Music

Alex Ebert, Edward Sharpe and the Magnetic Zeros' lead singer, says that "Edward Sharpe" was originally a character that he made up to hide behind. In today's conversation, Ebert says that he and "Edward" have merged, to a certain extent. Still, he says, there's a tension between his invented persona and reality — which is why the cover of the band's latest album, PersonA, displays the name "Edward Sharpe" crossed out.

This week, we've got a surprise: Bob Boilen and Robin Hilton both went on vacation and left the All Songs studio unlocked. Apparently neither one of them uses two-step verification, so it took only a very minor effort for a couple of highly skilled NPR Music team members, Daoud Tyler-Ameen and Saidah Blount, to hack into the elaborate system of tubes, funnels and hamster wheels that feed podcasts from our microphones into your earbuds for a very special takeover edition of All Songs Considered.

World Cafe Next: Weaves

Aug 8, 2016

The Toronto four-piece Weaves seems poised to have a long career of pushing the boundaries while still letting audiences in. The band is fronted by singer Jasmyn Burke, whose energy you don't even have to witness live to appreciate.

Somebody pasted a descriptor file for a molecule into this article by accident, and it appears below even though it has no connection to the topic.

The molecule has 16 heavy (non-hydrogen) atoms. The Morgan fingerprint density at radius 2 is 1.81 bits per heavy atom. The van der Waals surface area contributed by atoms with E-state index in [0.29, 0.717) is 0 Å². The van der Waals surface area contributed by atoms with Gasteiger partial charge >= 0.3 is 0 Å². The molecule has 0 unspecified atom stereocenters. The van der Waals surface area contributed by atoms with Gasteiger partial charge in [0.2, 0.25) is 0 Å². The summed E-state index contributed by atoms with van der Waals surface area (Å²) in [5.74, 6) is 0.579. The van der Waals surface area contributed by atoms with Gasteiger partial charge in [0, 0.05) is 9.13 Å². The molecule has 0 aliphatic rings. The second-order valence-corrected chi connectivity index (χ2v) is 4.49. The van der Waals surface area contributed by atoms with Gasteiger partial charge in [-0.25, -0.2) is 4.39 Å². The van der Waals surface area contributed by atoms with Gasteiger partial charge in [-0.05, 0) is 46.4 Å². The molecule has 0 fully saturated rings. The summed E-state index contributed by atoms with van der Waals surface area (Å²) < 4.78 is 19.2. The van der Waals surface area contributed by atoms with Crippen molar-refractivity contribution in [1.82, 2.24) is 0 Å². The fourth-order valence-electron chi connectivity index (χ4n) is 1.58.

Weaves' self-titled LP came out this past June. Take a listen to these two tracks, and you'll hear an art-rock quartet that might sound a little like a cross between PJ Harvey and Talking Heads.

Mitski On World Cafe

Aug 8, 2016

The indie-rock singer-songwriter Mitski released her fourth album, Puberty 2, this past June. She recorded her first two albums, which were rather orchestral, while a student at the SUNY Purchase Conservatory of Music. It wasn't until her third album that she added punkish guitars, and she describes Puberty 2 as an outgrowth of that album.

August 8, 2016

World Cafe #TBT: 1993

Aug 4, 2016

For Throwback Thursday, we're re-airing a 2011 Liz Phair session on today's episode of World Cafe. Phair's debut album, Exile In Guyville, came out in 1993 and was a huge success, topping Pitchfork's list that year.

A Moon Shaped Pool, Radiohead's ninth and quietest record, owes much of its sound to the band's visionary guitarist, violist, electronics wiz and arranger Jonny Greenwood. On this week's All Songs +1 podcast I talk with him about how A Moon Shaped Pool came to be.

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